E40 How to Set Up Ads on Pinterest

E40 How to Set Up Ads on Pinterest

On today’s episode, Annette is sharing how to advertise on Pinterest (and email hacks!). Promoted pins sound simple enough, but there are a few key things to know before putting your money behind it. This episode will teach you what to do—and what not to do—to make the most of your advertising dollars. If your site isn’t prepped for promoted pins, please listen to episode 15 so you can prepare your site properly. And you can grab your free Promoted Pins Prep Printable ebook here. (Was that a lot of “p” words or what?!) 

And don’t miss our Peculiar Pin, email hacks! Email is out of control, but this pin shares 5 hacks you need to bring things back in and start managing (maybe even liking??) your email again. Find this and all our Peculiar Pins on our Peculiar Pins board.

Choose a clear goal for your ads on Pinterset. Traffic is not a goal.

Choose a clear goal for your ads on Pinterset. Traffic is not a goal.

Why Ads on Pinterest?

This is Pinterest’s revenue stream and now that they’re a publicly-traded company, this is really important.

Pinterest isn’t (yet) necessarily a “pay to play” platform because it doesn’t have (like Facebook or Instagram) everyone’s personal updates and photos being added all the time. They need users to provide content to put between the ads.

Ads are valuable to us for getting:

  • Faster reach for pins and content

  • Reach in places other than high search results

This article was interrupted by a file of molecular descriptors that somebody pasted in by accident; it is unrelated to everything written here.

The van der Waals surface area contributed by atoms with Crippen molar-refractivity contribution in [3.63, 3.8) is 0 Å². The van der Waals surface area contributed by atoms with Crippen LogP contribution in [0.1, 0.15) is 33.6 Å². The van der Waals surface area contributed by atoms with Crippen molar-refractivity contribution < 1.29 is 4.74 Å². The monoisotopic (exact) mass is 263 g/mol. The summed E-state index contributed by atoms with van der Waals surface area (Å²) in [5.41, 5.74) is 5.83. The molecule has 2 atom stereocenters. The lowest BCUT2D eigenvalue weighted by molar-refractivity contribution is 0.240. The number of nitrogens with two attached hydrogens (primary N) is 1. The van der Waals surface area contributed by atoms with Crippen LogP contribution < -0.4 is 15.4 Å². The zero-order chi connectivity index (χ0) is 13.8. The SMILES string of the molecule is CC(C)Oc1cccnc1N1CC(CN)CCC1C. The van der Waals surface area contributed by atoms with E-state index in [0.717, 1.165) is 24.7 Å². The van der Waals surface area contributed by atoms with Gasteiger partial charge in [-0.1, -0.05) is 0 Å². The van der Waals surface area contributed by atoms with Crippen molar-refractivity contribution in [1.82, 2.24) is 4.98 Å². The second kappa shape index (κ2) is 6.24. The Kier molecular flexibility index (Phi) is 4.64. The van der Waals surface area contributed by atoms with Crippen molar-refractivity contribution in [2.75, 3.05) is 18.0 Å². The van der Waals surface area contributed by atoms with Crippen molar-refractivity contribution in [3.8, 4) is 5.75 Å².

• More guaranteed reach

When you pay they’ll put your ads in specific places and that will get you different results than organic pins.

Setting Up Your Ad

The first thing to do is set a goal—know what you want to get out of your ad campaign! There are several ways to set up your ad depending on what you want:

  • Impressions (eyeballs on your pin)

  • Clicks (traffic to your site)

  • Conversions (taking a specific action)

  • Video views

It’s tempting to make your goal increased traffic to your site, but consider how much you’re paying for those clicks and how much you’ll make in ad revenue once they’re there. If it doesn’t offset the cost of the Pinterest ad, it probably doesn’t make much sense.

So if traffic isn’t the best goal, what is? Whatever makes you money! For most people, this consists of any (or all!) of the following:

  • Email subscribers

  • Affiliate posts

  • Course sales

It makes sense for some brands to set up ads to promote brand awareness, but again, this depends on your ultimate goal with your marketing. 

A word of caution about conversion campaigns: don’t jump straight into these—Pinterest needs more information about how people convert on your website and it can only get that from other (less expensive) campaigns. Start by running a traffic campaign first.

Email Conversions

One of my favorite goals is email conversions. They’re simple to set up and typically perform well (and if it’s not performing well for you, check your offer—are you providing valuable information that people want?).

Choose your landing pages and where’ they’ll go on your site. This is simply a page that’s dedicated to a single offer that people will want in exchange for their email address. Check out an example of our landing page for our Promoted Pins Ebook. You can use a traditional landing page or a blog post that further explains your offer. We do NOT recommend sending traffic to your homepage from your ad because it lacks continuity—they should see the offer right away.

Listen to episode 15 to learn more about tracking codes you can add so you know when people sign up for your emails.